1. Explain the Options

Give your reader several options for how they can achieve the benefits you have described. At the most simple level, the options will include: do nothing (i.e., the status quo), develop an in-house SSO solution, or implement an SSO solution from a vendor. As a rule of thumb, aim for 3-5 options. Be prepared to answer questions about the costs and benefits of each option.

  1. Make Your Recommendation

Based on the options you present, recommend a single option to the committee. This is a critical step in the business case.

  1. Ask for the Approval Decision

In sales training, there’s a saying: always ask for the order. If you do not ask, few people will volunteer to buy. The same concept applies to your business case presentation. Ask the executive or manager for their approval for funding and other resources to move ahead. If you are told to come back with further information, make sure you confirm a specific date and time to cover those points.

Sell the Business Case: Go Beyond the Document With These 3 Steps

Writing an excellent business case is essential, but may not be enough to win approval. Use these tips to increase your odds of success further.

1) Develop allies

If you walk into a meeting with five executives you have never met and present your business case, what will happen? Honestly, it is a roll of the dice. To put the odds in your favor, develop allies in advance. For further advice on this topic, check out this Manager Tools podcast: How to Prewire a Meeting.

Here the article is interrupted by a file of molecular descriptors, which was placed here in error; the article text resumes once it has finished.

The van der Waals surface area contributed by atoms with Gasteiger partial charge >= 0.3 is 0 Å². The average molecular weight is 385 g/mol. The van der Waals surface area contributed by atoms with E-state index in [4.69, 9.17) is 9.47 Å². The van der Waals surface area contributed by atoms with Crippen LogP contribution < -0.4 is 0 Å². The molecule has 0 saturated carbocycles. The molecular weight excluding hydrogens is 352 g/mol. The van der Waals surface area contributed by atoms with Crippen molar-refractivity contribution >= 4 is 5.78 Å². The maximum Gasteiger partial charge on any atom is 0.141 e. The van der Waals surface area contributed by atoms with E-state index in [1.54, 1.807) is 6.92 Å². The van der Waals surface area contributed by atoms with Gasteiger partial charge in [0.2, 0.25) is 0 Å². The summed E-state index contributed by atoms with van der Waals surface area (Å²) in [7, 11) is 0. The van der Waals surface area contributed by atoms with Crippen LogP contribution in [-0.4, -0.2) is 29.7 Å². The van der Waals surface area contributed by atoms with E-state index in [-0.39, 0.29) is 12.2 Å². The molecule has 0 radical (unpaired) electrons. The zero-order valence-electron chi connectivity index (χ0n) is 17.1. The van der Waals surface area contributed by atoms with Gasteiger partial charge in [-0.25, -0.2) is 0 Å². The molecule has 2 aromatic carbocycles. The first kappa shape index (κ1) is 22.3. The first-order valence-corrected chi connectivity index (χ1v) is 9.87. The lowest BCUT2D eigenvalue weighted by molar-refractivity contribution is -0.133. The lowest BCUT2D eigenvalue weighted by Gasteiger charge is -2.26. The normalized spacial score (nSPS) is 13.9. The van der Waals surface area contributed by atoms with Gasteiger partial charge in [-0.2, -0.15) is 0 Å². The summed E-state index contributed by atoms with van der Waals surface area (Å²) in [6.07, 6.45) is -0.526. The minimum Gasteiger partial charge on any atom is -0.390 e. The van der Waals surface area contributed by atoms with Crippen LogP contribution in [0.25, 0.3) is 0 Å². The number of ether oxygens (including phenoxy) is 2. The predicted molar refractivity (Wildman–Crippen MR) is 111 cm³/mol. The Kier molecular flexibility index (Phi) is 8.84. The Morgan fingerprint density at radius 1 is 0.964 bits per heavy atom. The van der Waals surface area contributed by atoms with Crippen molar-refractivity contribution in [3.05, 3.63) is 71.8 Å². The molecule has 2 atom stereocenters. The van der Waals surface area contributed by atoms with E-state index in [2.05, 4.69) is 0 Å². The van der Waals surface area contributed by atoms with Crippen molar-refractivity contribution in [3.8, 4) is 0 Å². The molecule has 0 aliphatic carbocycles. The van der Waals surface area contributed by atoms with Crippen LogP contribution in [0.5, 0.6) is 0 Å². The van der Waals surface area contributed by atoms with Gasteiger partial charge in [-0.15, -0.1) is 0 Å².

When you have allies in the room, you will feel more confident in making your presentation. Your allies may also be able to give you tips on the best time and place to present your business case.

2) Find the unwritten rules

Whether or not your organization has formal business case requirements, those are only part of the story. You need to take the process a step further and find out the other expectations. For instance, your organization may have had a bad experience with a particular technology company in the past. As a result, any proposal highlighting that company will face an uphill battle. To find out that corporate history, set aside $20 and take people out for coffee. Your network will improve along with the probability of approval.

3) Be persistent in your request

Did your business case get declined? That happens to the best of us. The answer is to learn from the experience and persist. Timing is a common problem for funding requests. If your business case is not approved due to timing, find out when new business initiatives are open for discussion. In the meantime, carry out more research and build more relationships.

Get Started Now

Research is an essential step in preparing your business case. To guide you through that process, look into our resources: The 10 Phases of Identity and Access Management and Top 4 SSO Software Implementation Mistakes.

Written by Nelson Cicchitto